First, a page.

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Re: st: Probabilities as predictor variables


From   Nick Cox <njcoxstata@gmail.com>
To   statalist@hsphsun2.harvard.edu
Subject   Re: st: Probabilities as predictor variables
Date   Wed, 18 Apr 2012 16:58:47 +0100

A second take is that I don't see any objection to a predictor defined
on the interval [0,1] or (0, 1). But what functional form would make
sense? Depends on the application, but it might well be that you would
be better off working with say logit x rather than x, for similar but
not identical reasons to those for using logits for the response in
the usual model.

Nick

On Wed, Apr 18, 2012 at 4:22 PM, Nick Cox <njcoxstata@gmail.com> wrote:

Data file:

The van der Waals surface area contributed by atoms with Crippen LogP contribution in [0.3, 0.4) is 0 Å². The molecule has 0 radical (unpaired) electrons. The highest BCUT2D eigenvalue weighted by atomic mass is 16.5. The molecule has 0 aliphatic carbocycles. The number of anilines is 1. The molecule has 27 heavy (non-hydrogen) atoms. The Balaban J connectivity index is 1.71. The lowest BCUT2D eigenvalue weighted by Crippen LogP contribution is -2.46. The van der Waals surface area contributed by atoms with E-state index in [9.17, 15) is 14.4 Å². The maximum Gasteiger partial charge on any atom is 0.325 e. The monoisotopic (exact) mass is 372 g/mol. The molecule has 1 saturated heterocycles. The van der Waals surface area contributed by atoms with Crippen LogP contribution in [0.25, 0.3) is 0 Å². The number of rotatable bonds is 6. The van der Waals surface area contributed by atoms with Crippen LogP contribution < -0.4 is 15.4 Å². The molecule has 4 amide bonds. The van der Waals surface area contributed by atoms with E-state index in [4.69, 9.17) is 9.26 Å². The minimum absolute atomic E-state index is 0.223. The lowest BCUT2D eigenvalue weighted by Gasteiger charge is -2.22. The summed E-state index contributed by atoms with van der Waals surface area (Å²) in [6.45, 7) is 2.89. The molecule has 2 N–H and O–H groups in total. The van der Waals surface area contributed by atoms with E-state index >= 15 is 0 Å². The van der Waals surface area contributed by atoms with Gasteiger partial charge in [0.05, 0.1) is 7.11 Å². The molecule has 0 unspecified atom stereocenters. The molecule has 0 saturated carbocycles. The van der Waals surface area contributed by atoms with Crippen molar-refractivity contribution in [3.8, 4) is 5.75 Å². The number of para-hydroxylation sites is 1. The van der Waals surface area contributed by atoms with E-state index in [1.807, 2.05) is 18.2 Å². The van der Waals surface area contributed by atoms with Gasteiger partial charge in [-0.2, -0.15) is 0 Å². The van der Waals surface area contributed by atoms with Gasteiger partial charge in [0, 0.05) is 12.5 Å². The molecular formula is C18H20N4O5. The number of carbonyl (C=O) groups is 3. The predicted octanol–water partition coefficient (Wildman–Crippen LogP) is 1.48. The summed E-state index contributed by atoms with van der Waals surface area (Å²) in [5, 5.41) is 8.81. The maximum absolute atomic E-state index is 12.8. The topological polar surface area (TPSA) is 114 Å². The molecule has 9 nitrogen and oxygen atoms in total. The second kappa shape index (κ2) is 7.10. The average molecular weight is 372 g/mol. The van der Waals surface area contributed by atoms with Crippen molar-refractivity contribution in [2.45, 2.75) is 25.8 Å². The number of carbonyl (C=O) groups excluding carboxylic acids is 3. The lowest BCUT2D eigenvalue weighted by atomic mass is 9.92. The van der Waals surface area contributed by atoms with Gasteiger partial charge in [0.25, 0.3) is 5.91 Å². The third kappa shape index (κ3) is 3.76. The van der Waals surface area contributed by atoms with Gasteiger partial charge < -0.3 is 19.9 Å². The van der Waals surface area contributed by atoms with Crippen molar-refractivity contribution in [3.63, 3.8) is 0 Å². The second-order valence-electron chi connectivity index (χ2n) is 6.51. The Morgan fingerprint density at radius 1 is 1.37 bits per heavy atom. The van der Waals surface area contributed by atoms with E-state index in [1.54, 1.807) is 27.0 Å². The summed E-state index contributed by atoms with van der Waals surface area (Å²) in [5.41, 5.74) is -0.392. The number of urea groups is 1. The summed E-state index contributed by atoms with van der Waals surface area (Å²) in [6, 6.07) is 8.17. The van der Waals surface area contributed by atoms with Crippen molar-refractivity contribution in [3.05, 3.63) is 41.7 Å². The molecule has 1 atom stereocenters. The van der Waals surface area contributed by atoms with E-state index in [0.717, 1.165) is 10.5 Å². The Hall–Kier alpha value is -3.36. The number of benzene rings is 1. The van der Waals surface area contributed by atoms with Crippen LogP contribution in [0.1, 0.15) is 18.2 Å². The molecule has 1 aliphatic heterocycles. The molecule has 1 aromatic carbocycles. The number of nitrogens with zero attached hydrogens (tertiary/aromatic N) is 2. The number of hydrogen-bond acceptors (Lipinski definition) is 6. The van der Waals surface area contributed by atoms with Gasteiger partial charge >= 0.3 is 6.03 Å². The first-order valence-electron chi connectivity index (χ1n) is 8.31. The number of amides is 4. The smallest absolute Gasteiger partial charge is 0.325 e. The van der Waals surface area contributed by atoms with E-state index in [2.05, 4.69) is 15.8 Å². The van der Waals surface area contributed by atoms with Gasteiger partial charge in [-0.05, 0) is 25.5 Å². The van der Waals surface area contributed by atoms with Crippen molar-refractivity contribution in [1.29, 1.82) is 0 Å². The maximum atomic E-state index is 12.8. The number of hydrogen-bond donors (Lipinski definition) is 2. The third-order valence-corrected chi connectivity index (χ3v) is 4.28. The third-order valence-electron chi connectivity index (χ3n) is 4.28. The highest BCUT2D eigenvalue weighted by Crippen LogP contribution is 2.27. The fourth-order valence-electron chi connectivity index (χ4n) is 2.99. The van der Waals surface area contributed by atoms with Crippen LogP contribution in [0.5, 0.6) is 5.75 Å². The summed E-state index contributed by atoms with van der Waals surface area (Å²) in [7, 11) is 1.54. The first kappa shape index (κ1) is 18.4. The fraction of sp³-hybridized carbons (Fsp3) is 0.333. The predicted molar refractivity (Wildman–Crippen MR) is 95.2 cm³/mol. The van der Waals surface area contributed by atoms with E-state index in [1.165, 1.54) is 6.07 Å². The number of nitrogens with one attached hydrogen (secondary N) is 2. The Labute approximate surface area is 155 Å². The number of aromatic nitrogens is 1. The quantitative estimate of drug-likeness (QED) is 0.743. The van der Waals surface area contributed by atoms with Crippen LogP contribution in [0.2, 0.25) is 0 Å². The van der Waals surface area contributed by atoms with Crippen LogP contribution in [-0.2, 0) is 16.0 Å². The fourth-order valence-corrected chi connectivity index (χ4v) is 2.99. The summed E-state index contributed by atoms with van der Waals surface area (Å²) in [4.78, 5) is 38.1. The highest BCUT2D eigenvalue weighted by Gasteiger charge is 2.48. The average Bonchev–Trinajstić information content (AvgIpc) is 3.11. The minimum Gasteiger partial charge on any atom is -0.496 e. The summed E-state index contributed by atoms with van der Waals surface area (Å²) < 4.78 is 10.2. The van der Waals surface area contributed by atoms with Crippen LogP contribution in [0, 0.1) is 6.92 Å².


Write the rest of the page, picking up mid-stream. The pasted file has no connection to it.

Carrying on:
> I am not sure what distinction you are making here. But if a predictor
> is truly binary, then there can only be two predictions. Can still be
> useful: it's classically a t-test comparing two means and in most
> people's books just another regression.
>
> On Wed, Apr 18, 2012 at 4:00 PM, Ronald McDowell
> <McDowell-R3@email.ulster.ac.uk> wrote:
>> Hi
>>
>> I am able to fit a model in which a binary variable (0/1) is the dependent variable and another variable, such as age, is the predictor variable using logistic regression.
>>
>> Is it possible in STATA to fit a model in which these roles are reversed ie the binary variable is the independent variable (treated as a probability rather than as a dummy variable) and age is the outcome?
>>
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